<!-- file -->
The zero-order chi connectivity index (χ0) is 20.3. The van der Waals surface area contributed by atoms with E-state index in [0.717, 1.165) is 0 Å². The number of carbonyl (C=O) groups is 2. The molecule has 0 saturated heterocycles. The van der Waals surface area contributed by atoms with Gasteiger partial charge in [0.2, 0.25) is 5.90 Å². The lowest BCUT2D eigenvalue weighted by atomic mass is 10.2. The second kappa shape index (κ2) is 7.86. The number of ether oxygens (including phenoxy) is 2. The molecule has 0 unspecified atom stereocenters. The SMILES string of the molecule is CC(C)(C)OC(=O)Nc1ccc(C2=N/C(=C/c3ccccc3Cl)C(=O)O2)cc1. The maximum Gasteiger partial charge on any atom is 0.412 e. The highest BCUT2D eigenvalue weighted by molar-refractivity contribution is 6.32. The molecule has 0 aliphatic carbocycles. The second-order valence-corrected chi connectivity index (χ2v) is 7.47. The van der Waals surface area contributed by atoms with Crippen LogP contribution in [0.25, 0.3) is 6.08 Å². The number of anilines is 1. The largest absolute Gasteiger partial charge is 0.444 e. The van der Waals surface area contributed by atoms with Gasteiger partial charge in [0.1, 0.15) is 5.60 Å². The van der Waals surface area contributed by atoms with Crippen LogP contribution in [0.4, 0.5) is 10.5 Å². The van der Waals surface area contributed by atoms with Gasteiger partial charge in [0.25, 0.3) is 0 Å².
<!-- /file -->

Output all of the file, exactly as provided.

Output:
The zero-order chi connectivity index (χ0) is 20.3. The van der Waals surface area contributed by atoms with E-state index in [0.717, 1.165) is 0 Å². The number of carbonyl (C=O) groups is 2. The molecule has 0 saturated heterocycles. The van der Waals surface area contributed by atoms with Gasteiger partial charge in [0.2, 0.25) is 5.90 Å². The lowest BCUT2D eigenvalue weighted by atomic mass is 10.2. The second kappa shape index (κ2) is 7.86. The number of ether oxygens (including phenoxy) is 2. The molecule has 0 unspecified atom stereocenters. The SMILES string of the molecule is CC(C)(C)OC(=O)Nc1ccc(C2=N/C(=C/c3ccccc3Cl)C(=O)O2)cc1. The maximum Gasteiger partial charge on any atom is 0.412 e. The highest BCUT2D eigenvalue weighted by molar-refractivity contribution is 6.32. The molecule has 0 aliphatic carbocycles. The second-order valence-corrected chi connectivity index (χ2v) is 7.47. The van der Waals surface area contributed by atoms with Crippen LogP contribution in [0.25, 0.3) is 6.08 Å². The number of anilines is 1. The largest absolute Gasteiger partial charge is 0.444 e. The van der Waals surface area contributed by atoms with Gasteiger partial charge in [0.1, 0.15) is 5.60 Å². The van der Waals surface area contributed by atoms with Crippen LogP contribution in [0.4, 0.5) is 10.5 Å². The van der Waals surface area contributed by atoms with Gasteiger partial charge in [0.25, 0.3) is 0 Å².